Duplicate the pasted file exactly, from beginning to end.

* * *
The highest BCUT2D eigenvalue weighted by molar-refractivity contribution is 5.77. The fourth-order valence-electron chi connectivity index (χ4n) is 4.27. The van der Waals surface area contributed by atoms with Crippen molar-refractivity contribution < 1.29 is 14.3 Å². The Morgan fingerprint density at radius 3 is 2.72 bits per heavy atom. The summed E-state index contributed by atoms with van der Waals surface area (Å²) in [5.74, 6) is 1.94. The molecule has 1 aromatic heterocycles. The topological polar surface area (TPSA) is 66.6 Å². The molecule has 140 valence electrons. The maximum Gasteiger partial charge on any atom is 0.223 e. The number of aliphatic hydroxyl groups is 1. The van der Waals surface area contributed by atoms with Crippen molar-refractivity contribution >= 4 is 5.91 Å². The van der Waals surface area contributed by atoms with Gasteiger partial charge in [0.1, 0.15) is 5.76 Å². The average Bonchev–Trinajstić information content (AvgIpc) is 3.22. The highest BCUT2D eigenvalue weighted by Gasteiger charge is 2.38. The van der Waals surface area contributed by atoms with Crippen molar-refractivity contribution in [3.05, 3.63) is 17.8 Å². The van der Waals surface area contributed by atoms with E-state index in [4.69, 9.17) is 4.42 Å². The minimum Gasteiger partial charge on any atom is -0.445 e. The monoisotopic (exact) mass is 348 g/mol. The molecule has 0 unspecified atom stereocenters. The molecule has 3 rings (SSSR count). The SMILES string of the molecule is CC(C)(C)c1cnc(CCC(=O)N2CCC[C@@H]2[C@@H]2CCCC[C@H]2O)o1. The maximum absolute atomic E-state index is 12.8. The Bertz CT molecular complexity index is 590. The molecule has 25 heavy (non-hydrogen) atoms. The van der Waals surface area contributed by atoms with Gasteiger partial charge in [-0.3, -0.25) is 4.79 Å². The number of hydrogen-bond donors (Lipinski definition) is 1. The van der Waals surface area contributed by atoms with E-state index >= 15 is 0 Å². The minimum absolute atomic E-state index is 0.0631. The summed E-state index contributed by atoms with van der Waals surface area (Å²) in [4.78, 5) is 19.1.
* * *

The highest BCUT2D eigenvalue weighted by molar-refractivity contribution is 5.77. The fourth-order valence-electron chi connectivity index (χ4n) is 4.27. The van der Waals surface area contributed by atoms with Crippen molar-refractivity contribution < 1.29 is 14.3 Å². The Morgan fingerprint density at radius 3 is 2.72 bits per heavy atom. The summed E-state index contributed by atoms with van der Waals surface area (Å²) in [5.74, 6) is 1.94. The molecule has 1 aromatic heterocycles. The topological polar surface area (TPSA) is 66.6 Å². The molecule has 140 valence electrons. The maximum Gasteiger partial charge on any atom is 0.223 e. The number of aliphatic hydroxyl groups is 1. The van der Waals surface area contributed by atoms with Crippen molar-refractivity contribution >= 4 is 5.91 Å². The van der Waals surface area contributed by atoms with Gasteiger partial charge in [0.1, 0.15) is 5.76 Å². The average Bonchev–Trinajstić information content (AvgIpc) is 3.22. The highest BCUT2D eigenvalue weighted by Gasteiger charge is 2.38. The van der Waals surface area contributed by atoms with Crippen molar-refractivity contribution in [3.05, 3.63) is 17.8 Å². The van der Waals surface area contributed by atoms with E-state index in [4.69, 9.17) is 4.42 Å². The minimum Gasteiger partial charge on any atom is -0.445 e. The monoisotopic (exact) mass is 348 g/mol. The molecule has 0 unspecified atom stereocenters. The molecule has 3 rings (SSSR count). The SMILES string of the molecule is CC(C)(C)c1cnc(CCC(=O)N2CCC[C@@H]2[C@@H]2CCCC[C@H]2O)o1. The maximum absolute atomic E-state index is 12.8. The Bertz CT molecular complexity index is 590. The molecule has 25 heavy (non-hydrogen) atoms. The van der Waals surface area contributed by atoms with Gasteiger partial charge in [-0.3, -0.25) is 4.79 Å². The number of hydrogen-bond donors (Lipinski definition) is 1. The van der Waals surface area contributed by atoms with E-state index >= 15 is 0 Å². The minimum absolute atomic E-state index is 0.0631. The summed E-state index contributed by atoms with van der Waals surface area (Å²) in [4.78, 5) is 19.1.